As discussed in our recent post, all successful businesses have a plan that will guide them to their destination. The leaders of these businesses have defined their destination, set the course, have an accurate chart to help them navigate, and control the business to achieve their goals.
As a sailor, I believe that the most important skills for success are the ability to chart a course, navigate that course accurately, identify and adjust to weather conditions, and to control the vessel in all conditions in order to reach port safely. The most successful sailors have a clear destination and course, an accurate chart, and can adapt to changing conditions, as they occur.
Successfully navigating a business requires these same attributes. If we look at this from a business standpoint, you must do the following:
- Define your destination (Port)
- Have an accurate chart (Plan)
- Plot a course to reach the destination (Objectives)
- Adjust that course, as necessary, based on conditions encountered along the way
- Control the business in these different conditions
Every business a choice to make. We can decide to take these actions and guide the business to our destination and future success. Or, we can also choose not to take action, and drift through the year, letting conditions have their way, and take the chance of not reaching port.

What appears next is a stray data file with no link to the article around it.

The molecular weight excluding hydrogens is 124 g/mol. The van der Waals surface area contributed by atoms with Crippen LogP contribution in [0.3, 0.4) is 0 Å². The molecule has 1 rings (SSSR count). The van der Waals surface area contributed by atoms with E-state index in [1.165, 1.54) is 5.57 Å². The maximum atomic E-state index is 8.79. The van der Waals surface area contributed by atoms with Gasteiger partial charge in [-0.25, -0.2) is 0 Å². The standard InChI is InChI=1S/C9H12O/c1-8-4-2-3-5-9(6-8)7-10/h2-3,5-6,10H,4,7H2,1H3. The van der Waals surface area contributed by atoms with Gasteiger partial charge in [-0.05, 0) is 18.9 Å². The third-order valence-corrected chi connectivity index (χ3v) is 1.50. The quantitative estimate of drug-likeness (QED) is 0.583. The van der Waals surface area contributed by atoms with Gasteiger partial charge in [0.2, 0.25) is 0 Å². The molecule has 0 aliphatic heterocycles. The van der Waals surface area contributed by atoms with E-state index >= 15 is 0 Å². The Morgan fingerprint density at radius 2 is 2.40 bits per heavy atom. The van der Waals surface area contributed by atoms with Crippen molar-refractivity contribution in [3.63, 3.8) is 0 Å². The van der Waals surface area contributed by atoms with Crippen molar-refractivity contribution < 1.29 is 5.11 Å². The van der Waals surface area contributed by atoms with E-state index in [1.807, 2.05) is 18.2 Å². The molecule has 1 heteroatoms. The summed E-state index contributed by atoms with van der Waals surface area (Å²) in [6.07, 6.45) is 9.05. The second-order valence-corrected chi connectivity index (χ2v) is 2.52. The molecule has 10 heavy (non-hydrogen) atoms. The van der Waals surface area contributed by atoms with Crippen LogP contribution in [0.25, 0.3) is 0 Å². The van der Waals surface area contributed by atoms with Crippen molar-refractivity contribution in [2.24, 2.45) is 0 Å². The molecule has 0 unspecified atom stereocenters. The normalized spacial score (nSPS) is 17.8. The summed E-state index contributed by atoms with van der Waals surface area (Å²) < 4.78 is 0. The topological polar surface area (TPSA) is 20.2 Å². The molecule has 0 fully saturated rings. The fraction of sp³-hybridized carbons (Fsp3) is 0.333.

While we may have little control over many conditions that will affect our business in today’s economy, we do have control of our course and business, if we know where we are going. So we must identify changes in those conditions, and make the necessary adjustments, throughout the year, to reach our destination.
This is why we need to have a reporting system that will provide regular feedback on conditions and progress to help us decide what adjustments are required to maintain control, and keep the business moving forward.
So, identify your destination, get an accurate chart, plot your course, adjust to conditions, and take control of your business to keep it on course and moving forward.
Let me finish with several quotes to put these comments into perspective.
“To reach a port we must sail, sometimes with the wind, and sometimes against it. But we must not drift or lie at anchor.” – Oliver Wendell Holmes
“The wind and the waves are always on the side of the ablest navigator.” – Edmund Gibbon
It is not the ship so much as the skillful sailing that assures the prosperous voyage.” – George William Curtis
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- Lesson #6 of Entrepreneurship: Adjust Your Sails to Survive the Storm (findyourtippingpoint.com)